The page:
Saturday, 23 May 2015

Reflections on Mass at Sizergh Castle Chapel

During the summer months, the followers of the Extraordinary Form in the Lancaster Diocese have two or three jaunts away from where we usually meet for Mass.  We gather near Kendal at Sizergh Castle, a National Trust
property but also home to the Hornyold-Strickland family, and to the Strickland family since 1239. It's possible that Catherine Parr lived here for a while, and Sir Thomas Strickland was a member of the court of James II in exile. 

While it's probable that the pele tower contained an oratory, the current chapel is at the end of one of two wings forming a
courtyard.  Walking about while serving Mass is always entertaining as the floor is far from level.  You can set off intending to walk forwards, and end up heading off to one side, like an errant shopping trolley!

The congregation numbers up to forty people, who travel from the further reaches of our Diocese and even beyond, and we are fortunate to have priests willing to travel some distance to say Mass for us.

Why do we do this?  It would be easy to dismiss this as an excuse to go and have Mass "in a castle", and it's true, there is something a little special about the location, and being there after-hours.  

I've visited the gardens many times with my family, and it still feels a little naughty driving in the gate next to the car park to reach the castle itself directly.

But there's more to it than that.

Until the election of Pope Benedict XIV and what followed, looking backwards at the Mass and its development was rather unfashionable and more than a little frowned upon in many places.  This isn't a good thing, as the Mass didn't spontaneously appear in 1970, and Pope Benedict was clear that there was no rupture, simply two different forms of the same rite, continuity being maintained.  It is, therefore, not a bad thing to have some idea how we got to where we are - in fact it's actually a very good thing.

These days, we're used to having Diocesan Bishops.  We've always had them, and our grandparents always had them, but before the restoration of the hierarchy in 1850, and the establishment of fixed territories, things were a little different, and had been right through penal times when we had no churches.  We did, in later times, have Bishops in this country, but their sees were in partibus infidelium and they functioned as Vicars Apostolic.  Throughout these trying times, an alternative system of provision had existed, arranged through what is sometimes called the "squirearchy" - to celebrate Mass, you needed a priest, and a room large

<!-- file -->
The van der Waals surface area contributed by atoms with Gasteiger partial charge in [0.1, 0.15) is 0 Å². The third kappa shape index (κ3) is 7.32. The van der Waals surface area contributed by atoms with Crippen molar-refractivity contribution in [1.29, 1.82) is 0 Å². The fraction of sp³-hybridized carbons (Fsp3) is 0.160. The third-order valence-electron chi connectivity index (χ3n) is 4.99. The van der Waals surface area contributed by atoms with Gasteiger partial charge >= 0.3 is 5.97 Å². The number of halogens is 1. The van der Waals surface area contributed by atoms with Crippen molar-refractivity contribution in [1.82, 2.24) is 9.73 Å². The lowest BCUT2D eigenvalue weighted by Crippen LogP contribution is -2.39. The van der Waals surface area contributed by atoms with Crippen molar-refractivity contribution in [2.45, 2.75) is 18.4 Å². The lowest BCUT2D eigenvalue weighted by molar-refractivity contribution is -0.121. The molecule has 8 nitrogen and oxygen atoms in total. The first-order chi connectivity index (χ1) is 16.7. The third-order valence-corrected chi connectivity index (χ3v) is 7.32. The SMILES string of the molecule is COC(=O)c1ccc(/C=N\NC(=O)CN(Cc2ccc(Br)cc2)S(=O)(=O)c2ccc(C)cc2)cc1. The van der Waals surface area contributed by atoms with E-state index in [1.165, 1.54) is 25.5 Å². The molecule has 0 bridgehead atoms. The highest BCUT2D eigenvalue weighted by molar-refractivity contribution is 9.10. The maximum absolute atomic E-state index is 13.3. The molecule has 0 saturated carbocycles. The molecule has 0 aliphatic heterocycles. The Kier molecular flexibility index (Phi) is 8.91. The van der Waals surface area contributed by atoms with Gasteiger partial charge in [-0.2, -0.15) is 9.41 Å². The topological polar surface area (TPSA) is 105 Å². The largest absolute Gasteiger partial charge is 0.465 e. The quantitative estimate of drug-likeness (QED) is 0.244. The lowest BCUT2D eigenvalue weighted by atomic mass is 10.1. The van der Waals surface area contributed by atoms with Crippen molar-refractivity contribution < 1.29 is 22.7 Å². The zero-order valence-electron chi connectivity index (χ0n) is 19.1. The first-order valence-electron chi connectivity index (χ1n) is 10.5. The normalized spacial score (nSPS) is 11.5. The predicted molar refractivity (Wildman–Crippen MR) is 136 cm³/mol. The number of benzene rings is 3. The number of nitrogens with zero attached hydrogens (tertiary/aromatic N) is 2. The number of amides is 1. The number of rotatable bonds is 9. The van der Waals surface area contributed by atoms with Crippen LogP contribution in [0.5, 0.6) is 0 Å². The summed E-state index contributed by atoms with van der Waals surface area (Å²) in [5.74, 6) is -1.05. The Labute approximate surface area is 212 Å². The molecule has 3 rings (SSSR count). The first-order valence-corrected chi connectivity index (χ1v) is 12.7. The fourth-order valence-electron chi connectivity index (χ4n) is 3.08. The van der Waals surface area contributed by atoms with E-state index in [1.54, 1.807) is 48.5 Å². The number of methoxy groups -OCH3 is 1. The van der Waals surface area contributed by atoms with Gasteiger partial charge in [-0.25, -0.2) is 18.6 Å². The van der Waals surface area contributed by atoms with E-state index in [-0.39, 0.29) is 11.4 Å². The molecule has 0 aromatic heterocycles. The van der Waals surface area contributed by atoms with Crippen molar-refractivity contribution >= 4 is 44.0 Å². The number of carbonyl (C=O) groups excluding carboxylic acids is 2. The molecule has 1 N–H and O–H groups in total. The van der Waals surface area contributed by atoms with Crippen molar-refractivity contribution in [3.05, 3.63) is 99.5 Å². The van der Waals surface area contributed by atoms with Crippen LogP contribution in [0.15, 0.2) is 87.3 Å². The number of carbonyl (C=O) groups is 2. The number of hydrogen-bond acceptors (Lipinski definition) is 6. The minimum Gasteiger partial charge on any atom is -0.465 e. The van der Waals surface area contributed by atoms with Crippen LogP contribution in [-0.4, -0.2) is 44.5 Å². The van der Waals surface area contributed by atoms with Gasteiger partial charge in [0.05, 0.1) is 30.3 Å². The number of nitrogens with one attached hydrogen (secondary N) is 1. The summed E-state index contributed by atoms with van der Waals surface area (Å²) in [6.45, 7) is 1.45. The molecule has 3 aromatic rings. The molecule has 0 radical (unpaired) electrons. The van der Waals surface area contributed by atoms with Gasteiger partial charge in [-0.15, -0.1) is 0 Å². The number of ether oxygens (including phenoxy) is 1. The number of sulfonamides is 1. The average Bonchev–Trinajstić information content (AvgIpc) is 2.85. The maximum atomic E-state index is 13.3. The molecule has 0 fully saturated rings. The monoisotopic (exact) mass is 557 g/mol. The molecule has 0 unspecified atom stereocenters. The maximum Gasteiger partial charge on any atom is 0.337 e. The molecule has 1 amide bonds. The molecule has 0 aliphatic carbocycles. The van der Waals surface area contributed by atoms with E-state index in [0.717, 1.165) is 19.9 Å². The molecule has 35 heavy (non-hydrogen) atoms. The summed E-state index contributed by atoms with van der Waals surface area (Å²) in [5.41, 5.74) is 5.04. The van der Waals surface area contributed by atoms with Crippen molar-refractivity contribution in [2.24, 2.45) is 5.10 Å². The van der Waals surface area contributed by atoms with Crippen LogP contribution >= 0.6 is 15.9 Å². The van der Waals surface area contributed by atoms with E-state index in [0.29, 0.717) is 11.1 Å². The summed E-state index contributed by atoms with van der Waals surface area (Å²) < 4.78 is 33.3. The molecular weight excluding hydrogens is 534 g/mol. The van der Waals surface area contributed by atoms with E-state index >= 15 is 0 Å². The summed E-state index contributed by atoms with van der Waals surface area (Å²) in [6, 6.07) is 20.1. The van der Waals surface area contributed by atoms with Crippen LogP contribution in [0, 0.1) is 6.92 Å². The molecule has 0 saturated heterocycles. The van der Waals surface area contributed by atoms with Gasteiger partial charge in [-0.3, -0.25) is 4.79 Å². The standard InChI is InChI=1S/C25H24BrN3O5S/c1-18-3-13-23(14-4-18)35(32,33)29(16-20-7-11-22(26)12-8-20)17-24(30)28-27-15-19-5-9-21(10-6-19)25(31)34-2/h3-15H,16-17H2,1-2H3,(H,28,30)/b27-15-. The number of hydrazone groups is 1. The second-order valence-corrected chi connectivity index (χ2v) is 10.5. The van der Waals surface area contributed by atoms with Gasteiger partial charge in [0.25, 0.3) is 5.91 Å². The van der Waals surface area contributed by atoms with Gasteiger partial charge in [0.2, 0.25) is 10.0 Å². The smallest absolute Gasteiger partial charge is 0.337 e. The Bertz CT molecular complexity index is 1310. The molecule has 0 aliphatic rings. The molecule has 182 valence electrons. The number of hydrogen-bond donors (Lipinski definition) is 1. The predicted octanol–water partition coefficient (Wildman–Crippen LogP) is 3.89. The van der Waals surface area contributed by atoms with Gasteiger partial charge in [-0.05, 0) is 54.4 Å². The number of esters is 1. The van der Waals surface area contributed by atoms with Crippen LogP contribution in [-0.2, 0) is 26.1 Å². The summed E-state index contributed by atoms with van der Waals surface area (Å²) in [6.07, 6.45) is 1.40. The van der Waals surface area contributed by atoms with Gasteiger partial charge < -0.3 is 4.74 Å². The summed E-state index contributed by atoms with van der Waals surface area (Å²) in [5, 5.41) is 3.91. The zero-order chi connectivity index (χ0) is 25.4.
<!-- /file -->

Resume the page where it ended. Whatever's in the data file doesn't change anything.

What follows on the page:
enough to hold the other thing that justified the whole risky business - a congregation.  Priests came to this country not to say Mass, but to say Mass for us.  To do this, and to keep the priest safe and well, and to help him move around required the help of good Catholics with the necessary resources - generally old families with land and property. 

Of course, we're familiar with the priests who ran the ultimate risk and lost all, but it's important to remember that these families also risked, and sometimes lost, a great deal by doing such a service to the local Catholic faithful.

So, meeting a few times during the lighter part of the summer in the chapel of the ancestral home of a long-standing Catholic family is not just a novelty, it's a reminder of how the
Faith was kept alive, and a way of acknowledging that - remembering where we came from, and how we got to where we are, with the freedom to build public churches on the High Street as well as private chapels hidden on estates.

For the invitation to say Mass in the chapel, we are grateful to the Hornyold-Strickland family and to the National Trust staff for making the necessary arrangements.  We are fortunate to be able to continue using the chapel after the death of Mrs Angela Hornyold-Strickland this spring. Please
pray for the repose of her soul; she was always pleased to welcome us to the chapel and accommodate the Extraordinary Form, and also spare a prayer for vocations, and for priests to learn the Extraordinary Form of the Mass.

John Rogan

There will be two more Masses at Sizergh this summer, on Friday 26th June at 12.15 pm when the celebrant will be Fr Simon Henry, and on Friday 3rd July at 7.00 pm with Fr John Millar.

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